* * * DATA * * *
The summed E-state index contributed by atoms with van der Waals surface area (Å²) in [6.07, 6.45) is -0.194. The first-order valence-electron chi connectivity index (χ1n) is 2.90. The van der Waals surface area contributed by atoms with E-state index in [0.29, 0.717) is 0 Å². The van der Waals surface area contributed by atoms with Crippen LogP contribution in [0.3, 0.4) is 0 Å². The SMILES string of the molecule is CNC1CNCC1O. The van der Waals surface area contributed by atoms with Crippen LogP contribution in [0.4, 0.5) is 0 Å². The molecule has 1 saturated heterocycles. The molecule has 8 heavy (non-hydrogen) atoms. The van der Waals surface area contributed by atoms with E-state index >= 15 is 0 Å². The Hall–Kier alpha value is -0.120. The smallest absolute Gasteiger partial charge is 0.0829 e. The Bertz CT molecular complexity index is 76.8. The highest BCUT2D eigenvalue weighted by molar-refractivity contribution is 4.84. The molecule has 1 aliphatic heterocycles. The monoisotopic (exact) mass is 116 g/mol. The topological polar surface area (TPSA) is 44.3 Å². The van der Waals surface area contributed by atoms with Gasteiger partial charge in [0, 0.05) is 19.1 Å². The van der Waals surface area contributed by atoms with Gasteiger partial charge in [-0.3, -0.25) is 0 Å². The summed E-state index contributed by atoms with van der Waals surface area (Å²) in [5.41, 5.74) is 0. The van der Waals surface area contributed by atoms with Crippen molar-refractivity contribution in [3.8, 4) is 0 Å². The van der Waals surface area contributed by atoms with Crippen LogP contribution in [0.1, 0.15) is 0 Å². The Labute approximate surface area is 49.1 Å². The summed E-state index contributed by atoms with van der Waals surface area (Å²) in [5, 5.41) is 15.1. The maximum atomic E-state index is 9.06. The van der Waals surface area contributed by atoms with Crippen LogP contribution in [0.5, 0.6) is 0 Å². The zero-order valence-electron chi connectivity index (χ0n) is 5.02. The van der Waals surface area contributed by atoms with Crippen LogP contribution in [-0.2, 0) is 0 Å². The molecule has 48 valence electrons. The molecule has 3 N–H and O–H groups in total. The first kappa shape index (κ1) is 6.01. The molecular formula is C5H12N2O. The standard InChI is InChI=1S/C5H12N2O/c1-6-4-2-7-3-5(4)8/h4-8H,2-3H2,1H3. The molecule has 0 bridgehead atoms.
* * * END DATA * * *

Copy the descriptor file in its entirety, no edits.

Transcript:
The summed E-state index contributed by atoms with van der Waals surface area (Å²) in [6.07, 6.45) is -0.194. The first-order valence-electron chi connectivity index (χ1n) is 2.90. The van der Waals surface area contributed by atoms with E-state index in [0.29, 0.717) is 0 Å². The van der Waals surface area contributed by atoms with Crippen LogP contribution in [0.3, 0.4) is 0 Å². The SMILES string of the molecule is CNC1CNCC1O. The van der Waals surface area contributed by atoms with Crippen LogP contribution in [0.4, 0.5) is 0 Å². The molecule has 1 saturated heterocycles. The molecule has 8 heavy (non-hydrogen) atoms. The van der Waals surface area contributed by atoms with E-state index >= 15 is 0 Å². The Hall–Kier alpha value is -0.120. The smallest absolute Gasteiger partial charge is 0.0829 e. The Bertz CT molecular complexity index is 76.8. The highest BCUT2D eigenvalue weighted by molar-refractivity contribution is 4.84. The molecule has 1 aliphatic heterocycles. The monoisotopic (exact) mass is 116 g/mol. The topological polar surface area (TPSA) is 44.3 Å². The van der Waals surface area contributed by atoms with Gasteiger partial charge in [0, 0.05) is 19.1 Å². The van der Waals surface area contributed by atoms with Gasteiger partial charge in [-0.3, -0.25) is 0 Å². The summed E-state index contributed by atoms with van der Waals surface area (Å²) in [5.41, 5.74) is 0. The van der Waals surface area contributed by atoms with Crippen molar-refractivity contribution in [3.8, 4) is 0 Å². The van der Waals surface area contributed by atoms with Crippen LogP contribution in [0.1, 0.15) is 0 Å². The Labute approximate surface area is 49.1 Å². The summed E-state index contributed by atoms with van der Waals surface area (Å²) in [5, 5.41) is 15.1. The maximum atomic E-state index is 9.06. The van der Waals surface area contributed by atoms with Crippen LogP contribution in [0.5, 0.6) is 0 Å². The zero-order valence-electron chi connectivity index (χ0n) is 5.02. The van der Waals surface area contributed by atoms with Crippen LogP contribution in [-0.2, 0) is 0 Å². The molecule has 48 valence electrons. The molecule has 3 N–H and O–H groups in total. The first kappa shape index (κ1) is 6.01. The molecular formula is C5H12N2O. The standard InChI is InChI=1S/C5H12N2O/c1-6-4-2-7-3-5(4)8/h4-8H,2-3H2,1H3. The molecule has 0 bridgehead atoms.